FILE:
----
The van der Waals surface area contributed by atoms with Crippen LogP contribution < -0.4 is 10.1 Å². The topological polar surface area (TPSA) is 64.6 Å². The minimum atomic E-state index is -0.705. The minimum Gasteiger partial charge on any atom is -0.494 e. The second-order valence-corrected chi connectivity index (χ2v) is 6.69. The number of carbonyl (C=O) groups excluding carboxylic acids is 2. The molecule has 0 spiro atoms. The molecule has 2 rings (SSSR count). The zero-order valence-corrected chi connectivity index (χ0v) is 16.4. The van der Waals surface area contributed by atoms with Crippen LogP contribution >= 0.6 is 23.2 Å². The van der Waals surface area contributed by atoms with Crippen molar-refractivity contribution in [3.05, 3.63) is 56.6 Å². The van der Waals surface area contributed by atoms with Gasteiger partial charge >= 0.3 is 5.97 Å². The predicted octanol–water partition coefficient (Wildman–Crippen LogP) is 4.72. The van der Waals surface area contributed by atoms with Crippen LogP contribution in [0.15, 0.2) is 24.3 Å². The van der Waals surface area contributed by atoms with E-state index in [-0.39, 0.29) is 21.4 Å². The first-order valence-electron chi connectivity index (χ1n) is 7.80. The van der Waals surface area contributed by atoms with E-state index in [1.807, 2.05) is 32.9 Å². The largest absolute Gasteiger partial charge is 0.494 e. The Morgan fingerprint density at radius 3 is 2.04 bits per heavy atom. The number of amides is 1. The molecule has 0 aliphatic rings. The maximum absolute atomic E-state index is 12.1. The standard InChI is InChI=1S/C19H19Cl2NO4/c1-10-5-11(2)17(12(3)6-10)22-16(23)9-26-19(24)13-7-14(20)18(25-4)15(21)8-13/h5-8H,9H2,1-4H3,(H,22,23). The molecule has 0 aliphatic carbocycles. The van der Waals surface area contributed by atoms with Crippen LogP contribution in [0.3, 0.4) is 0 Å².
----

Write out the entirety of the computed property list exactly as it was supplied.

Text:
The van der Waals surface area contributed by atoms with Crippen LogP contribution < -0.4 is 10.1 Å². The topological polar surface area (TPSA) is 64.6 Å². The minimum atomic E-state index is -0.705. The minimum Gasteiger partial charge on any atom is -0.494 e. The second-order valence-corrected chi connectivity index (χ2v) is 6.69. The number of carbonyl (C=O) groups excluding carboxylic acids is 2. The molecule has 0 spiro atoms. The molecule has 2 rings (SSSR count). The zero-order valence-corrected chi connectivity index (χ0v) is 16.4. The van der Waals surface area contributed by atoms with Crippen LogP contribution >= 0.6 is 23.2 Å². The van der Waals surface area contributed by atoms with Crippen molar-refractivity contribution in [3.05, 3.63) is 56.6 Å². The van der Waals surface area contributed by atoms with Gasteiger partial charge >= 0.3 is 5.97 Å². The predicted octanol–water partition coefficient (Wildman–Crippen LogP) is 4.72. The van der Waals surface area contributed by atoms with Crippen LogP contribution in [0.15, 0.2) is 24.3 Å². The van der Waals surface area contributed by atoms with E-state index in [-0.39, 0.29) is 21.4 Å². The first-order valence-electron chi connectivity index (χ1n) is 7.80. The van der Waals surface area contributed by atoms with E-state index in [1.807, 2.05) is 32.9 Å². The largest absolute Gasteiger partial charge is 0.494 e. The Morgan fingerprint density at radius 3 is 2.04 bits per heavy atom. The number of amides is 1. The molecule has 0 aliphatic rings. The maximum absolute atomic E-state index is 12.1. The standard InChI is InChI=1S/C19H19Cl2NO4/c1-10-5-11(2)17(12(3)6-10)22-16(23)9-26-19(24)13-7-14(20)18(25-4)15(21)8-13/h5-8H,9H2,1-4H3,(H,22,23). The molecule has 0 aliphatic carbocycles. The van der Waals surface area contributed by atoms with Crippen LogP contribution in [0.3, 0.4) is 0 Å².